New Yorkers knew TV journalist Arnold Diaz for his various “Shame” segments across their local channels that called out wrongdoing. His son knew him for his anger. It was that anger, his son said, that propelled him to greatness.
“Your anger can be a gift,” his son Alex Diaz said. “Injustice is always worth calling out, no matter how it makes people feel, or how it makes you feel sometimes. My dad’s anger was a gift to the world. ”It was a gift he carried to the end.
Diaz died on Tuesday after a private battle with multiple myeloma. He was 74.
Diaz was a native New Yorker, born in Brooklyn’s Kensington neighborhood. He spent his childhood traveling, eventually attending college at Florida State University, where he developed his passion for journalism after studying under his mentor, Donald Ungurait. He later started his career in Miami before ending up at New York’s CBS affiliate. It was there that he began his “Shame on You” segment, where he would investigate local corruption to root out “scumbags,” Alex said.
“It was sort of rooted in the idea that these scumbags he would go after, he would expose, knew they were scumbags,” he said. “Shame is something you feel about yourself, and my dad, he believed there was a good person inside of everybody, even scumbags.”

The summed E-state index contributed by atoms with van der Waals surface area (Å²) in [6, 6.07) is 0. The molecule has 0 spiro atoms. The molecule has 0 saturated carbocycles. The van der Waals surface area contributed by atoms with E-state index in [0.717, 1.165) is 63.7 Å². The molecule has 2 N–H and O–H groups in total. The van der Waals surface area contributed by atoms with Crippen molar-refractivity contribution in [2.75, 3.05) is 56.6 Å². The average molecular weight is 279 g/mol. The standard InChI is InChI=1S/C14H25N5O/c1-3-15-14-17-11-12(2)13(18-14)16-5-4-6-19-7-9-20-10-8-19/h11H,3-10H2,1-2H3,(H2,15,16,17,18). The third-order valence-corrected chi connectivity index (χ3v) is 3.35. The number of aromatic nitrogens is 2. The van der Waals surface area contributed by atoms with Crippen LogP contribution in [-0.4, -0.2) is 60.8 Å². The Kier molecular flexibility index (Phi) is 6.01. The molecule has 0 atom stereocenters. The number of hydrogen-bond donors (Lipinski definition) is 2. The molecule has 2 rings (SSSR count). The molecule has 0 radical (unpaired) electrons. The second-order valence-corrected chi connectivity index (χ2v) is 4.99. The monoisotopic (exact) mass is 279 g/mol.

After a 22-year, 25 Emmy-winning run at WCBS, Diaz became 20/20’s consumer investigative reporter. But the draw of local news was too great: he revived his “Shame on You” segment at WCBS in 2003, continuing it under various “shame” names at different New York stations (“Shame Shame Shame” at WNYW, “What a Shame!” at WPIX). He retired from journalism last year, but his son Alex said he couldn’t fully remove himself from the news.
“He was a journalist even after he was a professional journalist,” said Alex, a producer at News12 New York who said he worked on pitches with his father before his death. “You just could not stop him.”
Outside of journalism, Diaz was an avid fan of nearly every sport and a music lover, one who “outwalked all of us” during a trip to this year’s New Orleans Jazz & Heritage Festival and was happy to see Rage Against the Machine, Alex said. He also maintained a dedication to working out, ordering dumbbells as recently as this past summer, Alex said.
“Indefatigable was the word to describe my dad,” Alex said. His passion was not just in rooting out “scumbags,” Alex added, as Diaz long believed there was a humanity in them that should be exposed, too. “There is a good in everybody,” his dad would say.
“Everybody’s human,” Alex said. “If you are a human, shame is a thing that you feel. It can be a force for good, and that’s what he did with it. He was just doing good his whole life.”